Genotoxicity Effects of Ceramic Coatings Applied on Metallic Substrates Using Single Cell Gel Electrophoresis Assay In Vitro
Sol-Gel coatings are a good choice for protection and bioactivation of metals used as dentistry and standard surgical implant materials. These films should both prevent degradation of the substrates by wear or corrosion, and bioactivate the material for inducing the formation of a hydroxyapatite (HA) rich layer onto the material surface, thereby permitting a natural bonding to living tissues. The aim of this work was to estimate the clastogenicity in vitro by Single Cell Gel lectrophoresis Assay (SCGE) or “comet” assay of coatings of TiN applied by magnetron sputtering and of hybrid layers obtained by Sol-Gel containing glass, glass-ceramic and HA particles on stainless steel AISI 304. Six test specimens were prepared: AISI 304 Stainless Steel coated with an hybrid silica single film (SF), applied by sol-gel process, AISI 304 SS coated with double film with bioactive glass (DFG), glass-ceramics (DFGC) and HA (DFHA) particles, AISI 304 SS coated with TiN multi films (MFTiN) applied by PVD and bare AISI 304 SS (304SS). Significantly lower DNA migration (p>0.005) was observed in the cells of the cultures corresponding to the samples coated with SF, DFG, DFGC, DFHA and MFTiN respect to the bare 304 SS. The comparison between negative control and the same coated samples did not reveal any statistically significant difference (p>0.005) in clastogenicity in vitro evaluated by SCGE.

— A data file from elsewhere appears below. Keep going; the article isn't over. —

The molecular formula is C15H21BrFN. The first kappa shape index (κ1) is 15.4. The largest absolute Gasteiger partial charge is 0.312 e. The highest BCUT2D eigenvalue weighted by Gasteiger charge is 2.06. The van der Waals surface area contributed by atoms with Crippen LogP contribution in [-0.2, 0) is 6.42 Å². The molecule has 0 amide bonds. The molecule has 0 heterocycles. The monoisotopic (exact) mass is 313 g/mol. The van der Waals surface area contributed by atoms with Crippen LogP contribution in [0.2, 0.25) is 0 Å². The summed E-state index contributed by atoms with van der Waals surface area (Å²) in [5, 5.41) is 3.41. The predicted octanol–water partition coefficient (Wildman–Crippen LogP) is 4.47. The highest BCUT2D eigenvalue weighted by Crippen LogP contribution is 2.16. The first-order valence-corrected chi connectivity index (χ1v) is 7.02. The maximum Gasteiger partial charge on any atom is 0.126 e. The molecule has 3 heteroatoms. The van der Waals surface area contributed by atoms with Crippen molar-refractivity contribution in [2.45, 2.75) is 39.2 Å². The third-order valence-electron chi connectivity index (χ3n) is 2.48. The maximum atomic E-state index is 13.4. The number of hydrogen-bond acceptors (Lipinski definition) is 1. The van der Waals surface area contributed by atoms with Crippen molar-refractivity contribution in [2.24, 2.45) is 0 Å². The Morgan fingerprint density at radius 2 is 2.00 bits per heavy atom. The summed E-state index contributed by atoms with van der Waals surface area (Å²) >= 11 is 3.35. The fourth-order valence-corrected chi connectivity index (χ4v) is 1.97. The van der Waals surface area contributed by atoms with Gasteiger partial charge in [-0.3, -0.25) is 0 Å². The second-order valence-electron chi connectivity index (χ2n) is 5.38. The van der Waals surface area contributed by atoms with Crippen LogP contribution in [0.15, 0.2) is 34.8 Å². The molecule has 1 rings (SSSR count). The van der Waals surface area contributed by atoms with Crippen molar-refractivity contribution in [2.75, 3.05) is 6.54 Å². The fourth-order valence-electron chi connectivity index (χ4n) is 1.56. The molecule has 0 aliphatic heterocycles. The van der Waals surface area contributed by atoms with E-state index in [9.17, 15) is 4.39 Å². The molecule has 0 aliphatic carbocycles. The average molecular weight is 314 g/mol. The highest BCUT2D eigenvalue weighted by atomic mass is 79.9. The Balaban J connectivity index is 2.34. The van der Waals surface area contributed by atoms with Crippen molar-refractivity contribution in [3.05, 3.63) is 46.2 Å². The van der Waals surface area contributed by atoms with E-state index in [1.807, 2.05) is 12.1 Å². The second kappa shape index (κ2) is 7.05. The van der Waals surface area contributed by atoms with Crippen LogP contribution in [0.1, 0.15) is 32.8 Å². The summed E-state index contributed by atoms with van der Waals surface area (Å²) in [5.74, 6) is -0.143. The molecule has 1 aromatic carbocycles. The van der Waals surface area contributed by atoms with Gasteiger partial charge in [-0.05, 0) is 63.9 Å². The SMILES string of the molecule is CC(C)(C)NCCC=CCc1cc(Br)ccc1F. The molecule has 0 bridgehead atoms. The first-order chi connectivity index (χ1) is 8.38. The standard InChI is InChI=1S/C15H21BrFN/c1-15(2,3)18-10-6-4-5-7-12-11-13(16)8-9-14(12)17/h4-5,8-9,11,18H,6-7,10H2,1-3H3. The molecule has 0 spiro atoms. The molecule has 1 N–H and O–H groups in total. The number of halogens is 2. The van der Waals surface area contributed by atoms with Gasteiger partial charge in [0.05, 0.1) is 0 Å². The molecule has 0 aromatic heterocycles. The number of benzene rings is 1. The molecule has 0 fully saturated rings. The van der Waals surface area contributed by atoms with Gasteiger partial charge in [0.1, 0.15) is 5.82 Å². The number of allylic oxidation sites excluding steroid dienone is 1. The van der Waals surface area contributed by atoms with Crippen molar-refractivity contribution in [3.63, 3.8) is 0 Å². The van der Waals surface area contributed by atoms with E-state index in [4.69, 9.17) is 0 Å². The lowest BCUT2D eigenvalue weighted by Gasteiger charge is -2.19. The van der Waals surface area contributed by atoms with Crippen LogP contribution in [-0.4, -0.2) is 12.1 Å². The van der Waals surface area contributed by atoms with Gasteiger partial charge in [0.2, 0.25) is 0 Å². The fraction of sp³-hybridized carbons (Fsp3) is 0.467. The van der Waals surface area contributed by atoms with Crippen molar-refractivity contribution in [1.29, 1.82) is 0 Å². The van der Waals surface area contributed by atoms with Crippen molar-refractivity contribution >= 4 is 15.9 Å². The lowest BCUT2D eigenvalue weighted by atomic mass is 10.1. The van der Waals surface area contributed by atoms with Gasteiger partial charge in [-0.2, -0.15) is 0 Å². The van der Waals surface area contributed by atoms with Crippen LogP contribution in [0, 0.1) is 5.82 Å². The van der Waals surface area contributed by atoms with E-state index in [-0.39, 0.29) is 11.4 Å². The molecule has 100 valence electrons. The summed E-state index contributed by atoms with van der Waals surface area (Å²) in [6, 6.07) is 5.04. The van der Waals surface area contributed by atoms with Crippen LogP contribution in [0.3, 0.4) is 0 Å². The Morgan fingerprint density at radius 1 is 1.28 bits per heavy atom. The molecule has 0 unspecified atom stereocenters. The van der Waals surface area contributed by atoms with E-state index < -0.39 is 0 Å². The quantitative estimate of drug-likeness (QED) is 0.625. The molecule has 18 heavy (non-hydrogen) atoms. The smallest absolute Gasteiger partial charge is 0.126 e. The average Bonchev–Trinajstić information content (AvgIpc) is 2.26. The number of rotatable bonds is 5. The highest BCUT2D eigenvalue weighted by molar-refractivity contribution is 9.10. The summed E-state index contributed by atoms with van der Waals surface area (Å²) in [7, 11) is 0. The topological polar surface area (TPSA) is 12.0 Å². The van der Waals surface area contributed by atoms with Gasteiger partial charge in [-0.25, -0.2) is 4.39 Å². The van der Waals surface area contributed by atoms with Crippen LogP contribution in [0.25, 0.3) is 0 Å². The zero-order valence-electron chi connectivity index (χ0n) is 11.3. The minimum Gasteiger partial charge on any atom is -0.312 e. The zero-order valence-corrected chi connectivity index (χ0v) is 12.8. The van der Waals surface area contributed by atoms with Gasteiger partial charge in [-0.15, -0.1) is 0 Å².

Panjian Li, Kai Zhang and Clifford W. Colwell, Jr.
A. Peláez et al., "Genotoxicity Effects of Ceramic Coatings Applied on Metallic Substrates Using Single Cell Gel Electrophoresis Assay In Vitro ", Key Engineering Materials, Vols. 284-286, pp. 593-596, 2005